The AMA WA went further saying in essence midwives should be prosecuted as well as they were obviously misguiding these women. Inexplicably they added that they had been reassured that the proposed laws would not impact on women’s right to have an abortion and thus reassured were seeking to criminalise homebirth mothers and/or their midwives. It seems ironic that the same people that defend a woman’s right to choose abortion deny her right to choose her place of birth.
Next into the debate predictably came the Right to Life Association that called for the proposed WA foetal homicide laws to be extended to criminalising abortion, and so it went on. As all the parties bickered over the bone of women’s rights versus fetal rights and most of the feminists remained eerily silent, as they often do when it comes to birth, the question we seem unable to ask is once again is why would women take the ‘risk’ of having a baby at home when they have significant risk factors? Do these women love their babies less or do they fear our health system more?
For the vast majority of women their baby is their number one priority. When they make choices that are not always in the best interests of themselves and their baby one should ask why?
When nearly 1:10 women in some studies are reporting Post-Traumatic Stress Disorder <> following childbirth then we have a problem. While 1:10 maternal deaths are due to suicide, then we have a problem. We have a worrying rise in freebirth (planned birth at home with no professional in attendance). If women are avoiding our system isn’t it incumbent upon us health professionals to work together with women to fix the problems?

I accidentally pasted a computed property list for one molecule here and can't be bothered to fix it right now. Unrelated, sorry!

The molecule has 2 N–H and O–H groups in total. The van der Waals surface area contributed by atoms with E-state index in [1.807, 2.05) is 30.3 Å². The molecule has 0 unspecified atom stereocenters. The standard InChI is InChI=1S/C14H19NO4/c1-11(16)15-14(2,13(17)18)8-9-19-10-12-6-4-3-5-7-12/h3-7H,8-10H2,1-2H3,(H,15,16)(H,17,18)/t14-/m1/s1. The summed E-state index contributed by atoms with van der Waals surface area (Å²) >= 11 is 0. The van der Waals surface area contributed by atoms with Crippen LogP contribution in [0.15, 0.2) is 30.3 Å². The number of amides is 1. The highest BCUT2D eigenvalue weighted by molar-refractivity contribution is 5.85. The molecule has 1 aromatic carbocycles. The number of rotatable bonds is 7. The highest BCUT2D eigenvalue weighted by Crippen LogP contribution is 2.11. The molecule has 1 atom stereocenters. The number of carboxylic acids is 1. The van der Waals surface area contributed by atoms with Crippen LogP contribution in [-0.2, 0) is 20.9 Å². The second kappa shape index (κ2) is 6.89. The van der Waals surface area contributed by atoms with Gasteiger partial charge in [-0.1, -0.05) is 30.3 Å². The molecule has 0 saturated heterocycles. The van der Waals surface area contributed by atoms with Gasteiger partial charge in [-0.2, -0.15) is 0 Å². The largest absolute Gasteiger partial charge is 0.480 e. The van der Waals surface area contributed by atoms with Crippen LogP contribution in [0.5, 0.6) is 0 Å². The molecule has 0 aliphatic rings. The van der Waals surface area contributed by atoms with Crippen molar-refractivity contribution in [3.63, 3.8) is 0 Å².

As I have written before, homebirth is safe for low risk women attended by competent registered midwives who are well networked into a responsive health service. Where a woman has significant risk factors it is much less safe and hospital is the best place for them to give birth in.
But let us consider this reality in our country .
There has been no insurance for private midwives providing homebirth services since the collapse of HIH in 2001, so there are fewer privately practising registered midwives, leaving unregulated health workers to fill the gap. Privately practicing midwives are not allowed clinical privileging rights to practice in hospital like their medical colleagues.
And on July 1st 2013 if a solution is not found for privately practicing midwives when the Safety and Quality Framework for Privately Practising Midwives Attending Homebirths runs out, then midwives could potentially be disciplined and lose their registration for attending a birth at home. If we were trying to create the ‘perfect storm’ when it comes to homebirth then perhaps we have succeeded in this country.
In 2005, the WHO challenged health practitioners not to ask, “Why women do not accept the service that we offer?” but to question, “Why do we not offer a service that women will accept?
Let’s stop calling for ‘legislating’ against women’s choice or bullying them into submission and let’s start trying to understand why that choice is made and put in place responsive sensitive maternity care systems that cater for the individual and see birth as more than a medical event.
If we can do this we won’t have to erode women’s rights and we can pull ourselves back from the top of this slippery slope we are currently perched on in this country.